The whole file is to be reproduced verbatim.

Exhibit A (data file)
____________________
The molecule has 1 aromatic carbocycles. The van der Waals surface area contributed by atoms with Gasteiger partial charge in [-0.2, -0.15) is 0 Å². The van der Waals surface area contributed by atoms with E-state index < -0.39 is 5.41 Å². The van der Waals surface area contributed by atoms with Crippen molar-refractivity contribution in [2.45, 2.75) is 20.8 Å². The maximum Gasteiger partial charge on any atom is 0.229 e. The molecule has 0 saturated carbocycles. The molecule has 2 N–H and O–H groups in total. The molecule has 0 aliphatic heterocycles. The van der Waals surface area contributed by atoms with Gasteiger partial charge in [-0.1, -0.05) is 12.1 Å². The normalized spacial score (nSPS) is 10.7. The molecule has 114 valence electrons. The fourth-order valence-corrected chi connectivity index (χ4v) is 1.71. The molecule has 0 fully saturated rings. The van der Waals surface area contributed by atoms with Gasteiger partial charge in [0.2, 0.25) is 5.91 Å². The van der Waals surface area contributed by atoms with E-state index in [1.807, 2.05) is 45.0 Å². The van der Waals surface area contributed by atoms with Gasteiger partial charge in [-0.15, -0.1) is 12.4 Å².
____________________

The molecule has 1 aromatic carbocycles. The van der Waals surface area contributed by atoms with Gasteiger partial charge in [-0.2, -0.15) is 0 Å². The van der Waals surface area contributed by atoms with E-state index < -0.39 is 5.41 Å². The van der Waals surface area contributed by atoms with Crippen molar-refractivity contribution in [2.45, 2.75) is 20.8 Å². The maximum Gasteiger partial charge on any atom is 0.229 e. The molecule has 0 saturated carbocycles. The molecule has 2 N–H and O–H groups in total. The molecule has 0 aliphatic heterocycles. The van der Waals surface area contributed by atoms with Gasteiger partial charge in [-0.1, -0.05) is 12.1 Å². The normalized spacial score (nSPS) is 10.7. The molecule has 114 valence electrons. The fourth-order valence-corrected chi connectivity index (χ4v) is 1.71. The molecule has 0 fully saturated rings. The van der Waals surface area contributed by atoms with Gasteiger partial charge in [0.2, 0.25) is 5.91 Å². The van der Waals surface area contributed by atoms with E-state index in [1.807, 2.05) is 45.0 Å². The van der Waals surface area contributed by atoms with Gasteiger partial charge in [-0.15, -0.1) is 12.4 Å².